Pipe Crawling Robot Helps Paducah Prepare for Demolition

Identifying which sections of piping to be removed from the C-333 Process Building at DOE’s Paducah Site can be like trying to find a needle in a haystack.

With more than 20 miles of piping, some of which is as large as 42 inches in diameter, the Paducah project team recently deployed a new tool to improve the efficiency of visually inspecting sections of piping: a robotic pipe crawler.

Piping can contain deposits from past gaseous diffusion operations. As a result, some sections of piping have to be removed as crews make progress to prepare the building for future demolition.

Previously, identifying material in this piping required external scanning to pinpoint potential deposit locations for deactivation crews. This effort took many hours using manual cutting tools and additional safety measures to protect workers doing the inspections.

Recently deployed in over 1,000 linear feet of process piping, the robotic pipe crawler reduces the amount of time and effort to visually inspect the piping by using sophisticated detectors and a high resolution camera to identify deposits.

The project team has proven the effectiveness of the robotic pipe crawler using data from external scans in correlation with the data obtained by the machine. As work continues with the robotic pipe crawler for visual inspection of piping, identifying potential deposits is expected to gain efficiency, up to five times faster when compared to manual inspections. It will also provide data necessary to identify more accurate deposit locations and promote worker safety during deactivation where more precise deposit removal activities are needed.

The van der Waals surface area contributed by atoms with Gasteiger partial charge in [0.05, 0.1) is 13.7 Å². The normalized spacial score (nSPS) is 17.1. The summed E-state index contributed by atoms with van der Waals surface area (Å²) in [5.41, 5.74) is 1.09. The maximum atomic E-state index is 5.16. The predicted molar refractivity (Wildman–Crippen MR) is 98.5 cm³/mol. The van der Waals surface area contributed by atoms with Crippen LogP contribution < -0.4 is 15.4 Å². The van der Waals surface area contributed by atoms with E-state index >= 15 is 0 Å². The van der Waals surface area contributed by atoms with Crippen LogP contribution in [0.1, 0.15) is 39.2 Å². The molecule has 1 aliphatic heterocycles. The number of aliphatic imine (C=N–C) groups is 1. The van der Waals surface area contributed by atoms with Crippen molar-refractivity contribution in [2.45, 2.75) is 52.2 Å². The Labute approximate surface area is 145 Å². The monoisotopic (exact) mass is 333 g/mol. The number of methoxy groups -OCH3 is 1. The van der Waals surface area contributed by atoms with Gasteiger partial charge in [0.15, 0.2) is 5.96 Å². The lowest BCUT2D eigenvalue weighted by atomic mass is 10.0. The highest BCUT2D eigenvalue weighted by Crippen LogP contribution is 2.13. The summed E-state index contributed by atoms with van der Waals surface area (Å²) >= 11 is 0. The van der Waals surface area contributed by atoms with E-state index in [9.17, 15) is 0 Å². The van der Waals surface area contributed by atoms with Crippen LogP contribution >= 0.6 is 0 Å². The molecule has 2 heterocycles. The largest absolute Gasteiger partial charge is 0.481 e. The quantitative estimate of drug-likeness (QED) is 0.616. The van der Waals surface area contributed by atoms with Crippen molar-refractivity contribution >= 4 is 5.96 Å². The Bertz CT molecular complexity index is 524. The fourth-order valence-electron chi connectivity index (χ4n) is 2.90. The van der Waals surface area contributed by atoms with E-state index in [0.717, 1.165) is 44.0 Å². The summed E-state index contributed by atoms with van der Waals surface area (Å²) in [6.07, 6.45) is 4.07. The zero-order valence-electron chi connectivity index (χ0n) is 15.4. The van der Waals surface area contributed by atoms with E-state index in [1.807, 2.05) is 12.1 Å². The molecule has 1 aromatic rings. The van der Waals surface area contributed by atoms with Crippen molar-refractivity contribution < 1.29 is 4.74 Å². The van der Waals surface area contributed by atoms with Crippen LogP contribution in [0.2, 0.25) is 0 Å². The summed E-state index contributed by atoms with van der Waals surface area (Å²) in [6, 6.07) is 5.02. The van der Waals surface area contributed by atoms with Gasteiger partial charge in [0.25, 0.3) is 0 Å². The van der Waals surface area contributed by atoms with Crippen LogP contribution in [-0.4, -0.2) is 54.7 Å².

“Innovation is imperative to the success of work done at the Paducah Site,” Portsmouth/Paducah Project Office Manager Joel Bradburne said. “Improving worker safety and reducing the time it takes to inspect piping in the C-333 Process Building will enable DOE to accelerate the facility for demolition and continue the successful cleanup mission at Paducah.”

The design and process for the robotic pipe crawler came from lessons learned and shared technology, originally developed at the Portsmouth Site. Over the last year, the Paducah team made several enhancements to the robotic pipe crawler and developed methods to ensure it can support deactivation of the C-333 Process Building.

“Portsmouth provided invaluable knowledge from the lessons learned during deactivation and demolition of a process building,” said Myrna Redfield, program manager with Four Rivers Nuclear Partnership, the deactivation and remediation contractor for the Paducah Site. “The Paducah Site took the initiative to incorporate technology developed at Portsmouth into our work in the C-333 Process Building and continues to improve our ability to accomplish complex work with cutting edge technology in the DOE complex.”